ON THIS DAY IN HISTORY

ON THIS DAY IN HISTORY (2)

DINNER AT EIGHT

 

Call me a square…  I just don’t care!  I love old movies!  Is it so surprising that one who wears vintage clothing and does not dig modern movies with profanity and other non-important additions should enjoy a flick from more innocent times?

Even though this movie was released nearly 30 years before I was born, my favorite old flick came out on this day in 1933 and is called “Dinner at Eight”.   I hear everyone rave on about how it’s such a great comedy – and maybe I’m missing something, but I don’t see it as a comedy.  It’s more of a drama to be sure since some of the subject matter includes the dawn of the talkies, divorce, aging, fading careers, alcoholism, class conflict, economic pressures, infidelity, love, financial ruin and suicide.

Based on a very successful play, I’ve gone to more than one performance at live theatre here in Wichita, but there’s just something about the movie version that draws me in.  My favorite character is Kitty.

Jean Harlow, stylishly coiffured from her lovely gowns to her platinum blonde hair, plays the role of “Kitty” with absolute perfection.  Kitty is often propped up in bed, wearing a silky white negligée, eating chocolates that she spits out when finding one she doesn’t like (I never have that problem, do you?)  She resorts to both baby talk and brassy insults in the same sentence (how does she do that?) She and her husband, Packard are always bickering.  Maybe that’s why people think it’s a comedy – she is sort of funny.

My favorite part is when Packard lets her know he doesn’t want to go to the dinner and promptly tells her:

Aw…  GO LAY AN EGG!

That cracks me up!  Get it???  Egg…  crack…???  Aw…  never mind.  If I need to explain why it’s funny, something gets lost in the translation.

I’m enamored with this era and am convinced I was born too late!  Then I am quick to reconsider when I realize that 1933 was smack dab in the middle of the depression era.  God spared me from that.  My folks lived through it – but all I got were stories from them.  It didn’t sound like it was much fun – at all.  Then there was WWII – it just kept getting more fun, didn’t it?

Dinner at Eight is an old classic that should be on everyone’s DVD shelf.  It’s cute and quirky, but still a little edgy for its time.  Wink!  😉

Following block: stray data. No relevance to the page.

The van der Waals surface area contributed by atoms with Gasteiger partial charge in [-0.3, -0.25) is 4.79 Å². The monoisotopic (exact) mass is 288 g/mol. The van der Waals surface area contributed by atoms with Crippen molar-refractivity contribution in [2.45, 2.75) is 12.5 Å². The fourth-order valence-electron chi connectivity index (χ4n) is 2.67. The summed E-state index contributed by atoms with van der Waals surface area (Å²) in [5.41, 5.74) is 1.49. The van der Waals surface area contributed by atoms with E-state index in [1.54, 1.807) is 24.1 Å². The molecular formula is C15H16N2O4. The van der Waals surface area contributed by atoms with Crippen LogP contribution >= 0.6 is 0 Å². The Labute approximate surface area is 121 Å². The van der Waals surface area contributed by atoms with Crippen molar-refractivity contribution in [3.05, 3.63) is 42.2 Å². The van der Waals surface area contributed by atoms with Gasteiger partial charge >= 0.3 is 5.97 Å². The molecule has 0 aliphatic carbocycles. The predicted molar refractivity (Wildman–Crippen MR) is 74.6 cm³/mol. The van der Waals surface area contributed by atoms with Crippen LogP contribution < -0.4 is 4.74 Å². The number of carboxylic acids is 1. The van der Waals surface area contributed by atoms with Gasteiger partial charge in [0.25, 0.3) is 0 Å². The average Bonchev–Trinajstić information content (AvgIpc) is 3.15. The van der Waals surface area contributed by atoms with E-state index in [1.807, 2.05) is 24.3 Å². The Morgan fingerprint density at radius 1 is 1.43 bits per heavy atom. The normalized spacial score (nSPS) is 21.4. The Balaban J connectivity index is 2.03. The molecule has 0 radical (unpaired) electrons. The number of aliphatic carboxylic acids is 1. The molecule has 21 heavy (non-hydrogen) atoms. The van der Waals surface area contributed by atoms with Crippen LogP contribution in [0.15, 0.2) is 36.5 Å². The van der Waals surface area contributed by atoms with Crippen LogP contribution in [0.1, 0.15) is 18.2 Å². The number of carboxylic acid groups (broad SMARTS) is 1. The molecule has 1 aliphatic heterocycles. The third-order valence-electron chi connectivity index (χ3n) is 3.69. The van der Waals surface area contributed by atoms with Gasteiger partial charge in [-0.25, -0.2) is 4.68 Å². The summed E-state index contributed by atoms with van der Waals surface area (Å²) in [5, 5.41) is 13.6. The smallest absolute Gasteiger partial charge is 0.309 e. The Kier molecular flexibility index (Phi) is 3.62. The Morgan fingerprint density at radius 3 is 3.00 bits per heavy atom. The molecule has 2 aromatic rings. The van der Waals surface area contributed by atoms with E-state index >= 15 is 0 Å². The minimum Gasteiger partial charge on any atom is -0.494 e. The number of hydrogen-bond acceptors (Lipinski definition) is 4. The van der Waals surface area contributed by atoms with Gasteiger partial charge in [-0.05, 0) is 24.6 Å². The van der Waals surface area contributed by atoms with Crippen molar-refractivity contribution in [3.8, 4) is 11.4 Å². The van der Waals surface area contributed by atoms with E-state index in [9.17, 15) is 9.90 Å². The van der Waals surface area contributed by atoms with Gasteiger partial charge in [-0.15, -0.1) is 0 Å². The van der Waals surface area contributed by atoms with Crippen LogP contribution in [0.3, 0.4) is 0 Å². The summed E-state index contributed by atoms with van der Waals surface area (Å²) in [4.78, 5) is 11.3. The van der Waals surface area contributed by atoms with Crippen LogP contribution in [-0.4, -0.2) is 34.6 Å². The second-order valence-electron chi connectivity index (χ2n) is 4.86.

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ON THIS DAY IN HISTORY

TL ON THIS DAY IN HISTORY (7)

You can achieve anything you want in life if you have the courage to dream it.  The intelligence to make a realistic plan, and the will to see that plan through to the end.  – Sidney A. Friedman

On June 30, 1953, the first Corvette rolled off the assembly line at the General Motors facility in Flint, Michigan.  The lucky worker to drive that first Vette was Tony Kleiber.

Earl Automobile Works designed custom auto bodies for Hollywood movie stars in the 1930’s.  They were about the only folks who could afford to buy cars since the rest of the country was experiencing the depression.

Harley J. Earl was hired to redesign the LaSalle, the mid-range car introduced between the Buick and the Cadillac.  He also designed the Buick LeSabre in 1950.  His great achievement was the ever popular Corvette in 1953.  The Corvette was labeled a “dream car” and was part of General Motors’s traveling Motorama display at the Waldorf Astoria Hotel in New York City.

The Vette was a hit and 300 models were built in 1953.  All 1953 Corvettes were white convertibles with red interiors and black canvas tops.  Underneath its sleek exterior, however, the Corvette was outfitted with parts standard to other GM autos, including a “Blue Flame” six-cylinder engine, two-speed Powerglide automatic transmission and the drum brakes from Chevrolet’s regular car line.

It was a disappointment compared to the European competitors and sales were unimpressive.  GM kept refining the design, however, and the addition of its first V-8 engine in 1955 greatly improved the Corvette’s performance.

By 1961, the Corvette had cemented its reputation as America’s favorite sports car and today it continues to rank among the world’s elite sports cars in acceleration time, top speed and overall muscle.

Vroom…  Vroom…  wink!  😉